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How to Label Your Hiking and Backpacking Gear

Label your outdoor hiking and backpacking gear with colored duct tape so you can tell it apart from your friends' gear.
Label your outdoor hiking and backpacking gear with colored duct tape so you can tell it apart from your friends’ gear.

Do you have a lot of hiking, climbing, or backpacking gear that looks identical to your friends’ gear? Does it get all mixed up in the car or in camp so you can’t tell what gear is yours? Here’s an easy way to color code your gear with colored duct tape so you can tell what’s yours and what belongs to somebody else.

Pick two or three unique colors and wrap them around all of your gear from bear canisters and carabiners to trekking poles and snowshoes. My colors are red and yellow, as shown above. Colored duct tape is super durable and will last through many seasons of abuse: $10 bucks worth will last a lifetime.

My friend Ken, a guide who works for Redline Guiding in the White Mountains (New Hampshire,) taught me this trick. We have a lot of gear in common that looks pretty similar and this helps identify what belongs to whom quickly. It’s a neat trick that I thought I’d pass along – great for winter hiking and backpacking gear – but the applications are limitless for fishing, hunting, camping, even skiing. receives affiliate compensation from retailers that we link to if you make a purchase through them, at no additional cost to you. This helps to keep our content free and pays for our website hosting costs. Thank you for your support.


  1. Great idea. Following your link I was drawn to a similar product down the page…printed duct tape. My favorite is Love Tie Dye –

  2. We did something similar to this in a past job. I did rope access work, which required a ridiculous amount of gear, which needed to be tracked both for where it goes, and it’s usage time (for safety). We actually etched serial numbers into the metal parts and wrote on the non metal parts. Worked great!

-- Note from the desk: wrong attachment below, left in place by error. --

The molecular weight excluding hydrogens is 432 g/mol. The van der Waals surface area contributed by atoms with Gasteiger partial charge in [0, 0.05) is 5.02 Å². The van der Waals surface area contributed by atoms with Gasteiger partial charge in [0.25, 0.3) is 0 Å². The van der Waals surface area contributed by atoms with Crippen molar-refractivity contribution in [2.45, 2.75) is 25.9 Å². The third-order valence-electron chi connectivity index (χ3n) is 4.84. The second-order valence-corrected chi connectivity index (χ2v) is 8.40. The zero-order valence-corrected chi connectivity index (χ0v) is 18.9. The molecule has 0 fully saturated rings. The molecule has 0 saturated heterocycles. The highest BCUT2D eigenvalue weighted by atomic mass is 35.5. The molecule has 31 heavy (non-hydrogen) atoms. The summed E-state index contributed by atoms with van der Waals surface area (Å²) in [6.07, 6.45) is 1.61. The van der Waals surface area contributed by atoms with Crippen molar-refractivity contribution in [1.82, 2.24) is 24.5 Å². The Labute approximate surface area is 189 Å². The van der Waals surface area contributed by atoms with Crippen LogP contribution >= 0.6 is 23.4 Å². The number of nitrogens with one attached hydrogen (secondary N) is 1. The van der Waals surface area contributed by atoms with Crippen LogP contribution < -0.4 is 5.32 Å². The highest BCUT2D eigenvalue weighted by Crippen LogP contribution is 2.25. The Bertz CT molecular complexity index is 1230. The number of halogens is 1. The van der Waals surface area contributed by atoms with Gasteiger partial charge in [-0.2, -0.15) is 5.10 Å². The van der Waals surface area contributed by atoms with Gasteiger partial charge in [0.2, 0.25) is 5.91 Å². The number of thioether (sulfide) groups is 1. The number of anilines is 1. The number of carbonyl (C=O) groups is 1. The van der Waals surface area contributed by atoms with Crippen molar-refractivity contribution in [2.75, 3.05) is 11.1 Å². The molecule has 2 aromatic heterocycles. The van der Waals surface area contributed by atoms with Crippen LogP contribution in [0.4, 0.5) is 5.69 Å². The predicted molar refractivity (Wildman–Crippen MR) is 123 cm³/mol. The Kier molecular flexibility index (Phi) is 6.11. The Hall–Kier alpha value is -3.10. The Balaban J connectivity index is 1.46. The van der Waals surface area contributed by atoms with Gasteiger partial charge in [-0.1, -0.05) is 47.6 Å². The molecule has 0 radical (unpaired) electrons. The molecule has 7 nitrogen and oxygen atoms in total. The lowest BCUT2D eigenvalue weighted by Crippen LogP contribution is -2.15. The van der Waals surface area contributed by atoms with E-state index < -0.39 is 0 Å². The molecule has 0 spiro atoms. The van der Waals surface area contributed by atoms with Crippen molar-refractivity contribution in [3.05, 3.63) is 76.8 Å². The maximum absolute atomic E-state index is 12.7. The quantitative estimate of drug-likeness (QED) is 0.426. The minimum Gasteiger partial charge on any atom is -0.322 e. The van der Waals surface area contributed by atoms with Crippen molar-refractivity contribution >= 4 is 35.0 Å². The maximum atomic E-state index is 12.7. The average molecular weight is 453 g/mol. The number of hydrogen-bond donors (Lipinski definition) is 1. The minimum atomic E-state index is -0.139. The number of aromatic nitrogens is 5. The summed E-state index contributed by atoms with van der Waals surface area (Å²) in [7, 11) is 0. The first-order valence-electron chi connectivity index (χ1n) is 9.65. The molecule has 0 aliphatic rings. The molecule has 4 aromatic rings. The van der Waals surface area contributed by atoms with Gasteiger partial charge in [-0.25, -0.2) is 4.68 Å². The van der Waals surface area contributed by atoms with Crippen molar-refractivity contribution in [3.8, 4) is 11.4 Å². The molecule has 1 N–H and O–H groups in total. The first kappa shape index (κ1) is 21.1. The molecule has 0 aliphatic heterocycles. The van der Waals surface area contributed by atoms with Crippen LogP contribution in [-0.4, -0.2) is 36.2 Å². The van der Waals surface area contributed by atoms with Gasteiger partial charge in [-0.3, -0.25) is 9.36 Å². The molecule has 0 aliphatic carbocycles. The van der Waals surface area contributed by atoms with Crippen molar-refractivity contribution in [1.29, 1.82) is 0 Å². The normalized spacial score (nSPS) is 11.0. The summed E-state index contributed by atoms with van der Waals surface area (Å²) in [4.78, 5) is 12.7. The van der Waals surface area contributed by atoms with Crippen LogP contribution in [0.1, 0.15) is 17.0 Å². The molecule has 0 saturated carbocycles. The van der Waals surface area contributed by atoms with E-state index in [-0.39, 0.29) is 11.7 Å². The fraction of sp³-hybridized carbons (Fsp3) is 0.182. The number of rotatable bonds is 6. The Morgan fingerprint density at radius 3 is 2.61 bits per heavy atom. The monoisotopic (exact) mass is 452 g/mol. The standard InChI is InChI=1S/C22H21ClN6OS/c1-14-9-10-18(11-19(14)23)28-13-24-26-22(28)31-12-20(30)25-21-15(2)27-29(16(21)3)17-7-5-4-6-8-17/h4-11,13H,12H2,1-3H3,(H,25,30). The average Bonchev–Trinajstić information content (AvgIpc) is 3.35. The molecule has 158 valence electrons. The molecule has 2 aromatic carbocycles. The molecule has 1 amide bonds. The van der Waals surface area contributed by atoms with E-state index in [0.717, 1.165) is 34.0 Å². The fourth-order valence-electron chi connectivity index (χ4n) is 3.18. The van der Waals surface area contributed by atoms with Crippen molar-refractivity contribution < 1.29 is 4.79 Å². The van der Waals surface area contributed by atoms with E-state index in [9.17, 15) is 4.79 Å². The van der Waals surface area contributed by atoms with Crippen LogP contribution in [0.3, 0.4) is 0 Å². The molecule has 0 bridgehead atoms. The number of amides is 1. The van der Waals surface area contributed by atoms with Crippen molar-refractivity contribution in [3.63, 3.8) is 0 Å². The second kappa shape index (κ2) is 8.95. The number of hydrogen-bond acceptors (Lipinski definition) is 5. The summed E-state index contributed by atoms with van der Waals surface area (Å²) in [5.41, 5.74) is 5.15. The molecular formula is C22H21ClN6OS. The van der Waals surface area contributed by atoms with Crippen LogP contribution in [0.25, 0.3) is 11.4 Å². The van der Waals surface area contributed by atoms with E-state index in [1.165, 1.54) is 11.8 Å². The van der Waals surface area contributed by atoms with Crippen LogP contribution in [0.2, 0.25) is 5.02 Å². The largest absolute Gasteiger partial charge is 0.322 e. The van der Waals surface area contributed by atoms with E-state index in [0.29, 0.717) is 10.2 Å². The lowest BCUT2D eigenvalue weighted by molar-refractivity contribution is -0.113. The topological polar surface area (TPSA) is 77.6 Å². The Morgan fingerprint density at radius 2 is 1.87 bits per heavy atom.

3. This is cool! I’d definitely recommend it to my fellow hikers so they’ll start labeling their gears like I do. I’d had this habit of labeling my gears since about last year when somehow my camping stove got swapped with my friend’s. They’re identical but mine got no major dent like his. I sure was glad I could convince him that our stoves got swapped.

  4. For some gear, where tape doesn’t work well, we used to use paint stripes, using testors model paint.

  5. Let your friend tape all his gear so he can carry the extra weight. :)

    Learn how to peel tape when you run out of fuel and need to swap his during the night…

    Seriously though great idea, when I was a kid all of our 2-man Eureka tents had electrical tape color codes so we knew who’s was who’s.


  6. Thanks for this tip, I can see it saving me some serious money. I’m going to use the gaudiest tape I can find.

  7. Thanks for the mention, Philip!

  8. Been doing it for years with my tools. I use the same choice of colors,yellow and red.

  9. My problem with duct tape is that, here in Texas, the heat makes the adhesive gummy and it can get all over. However, I own a sign company and have all kinds of colors of vinyl film on hand and I use those. You could check with your local sign company and see if they have some scrap color available. In my case, I check with my loco sign company…

    • Photographers’ gaff tape? I can’t say that I have tried it in TX, but it is less gummy, leaves no residue. Yes, it comes in colors as well as black.

      • This tape is never intended to come off.

      • @Philip: Which tape? Gaffer’s tape is designed to hold a reasonable load, stay on securely, and come off easily and cleanly when you want it to. Gaffers use it to hold up lights. I use fluorescent green on all my photo and audio gear. Some smart Alec said “Gaffer’s tape is what duct tape wants to be when it grows up.” On the other hand, if it does what you need, duct tape costs about half as much.

  10. Always a good idea to mark your stuff, keeps honest people honest. Learned that on a dive boat where gear from 30 divers piled up quickly after a dive. Used Testors and puff paint on dive gear (duct tape wouldn’t hold up under salt water), but I’m sure colored duct tape would be fine for backpacking. The red, yellow and black background looks very Germanic, Phillip.

  11. Nail polish works great for small items. Carabiners, etc….

  12. Bear keg gets a reflective sticker.

  13. I do this with my camera equipment so I go hme with what is mine. And tools. I am partial to pink duct tape for tools. The shovel with a wrap of pink tape jumps out at dusk when you are trying to gather things up. I also wrap pink on my bags when checked or overhead. Works great. So, no one out there use pink, ok?

    Whenever I buy anything electronic that comes with an ac adapter I use a sharpie on yellow vinyl tape to identify what it goes to. Wish the electroncs people thought to do this but it really helps to keep the right adapter eith the right widget. It does let you know what you are unplugging while under the desk.

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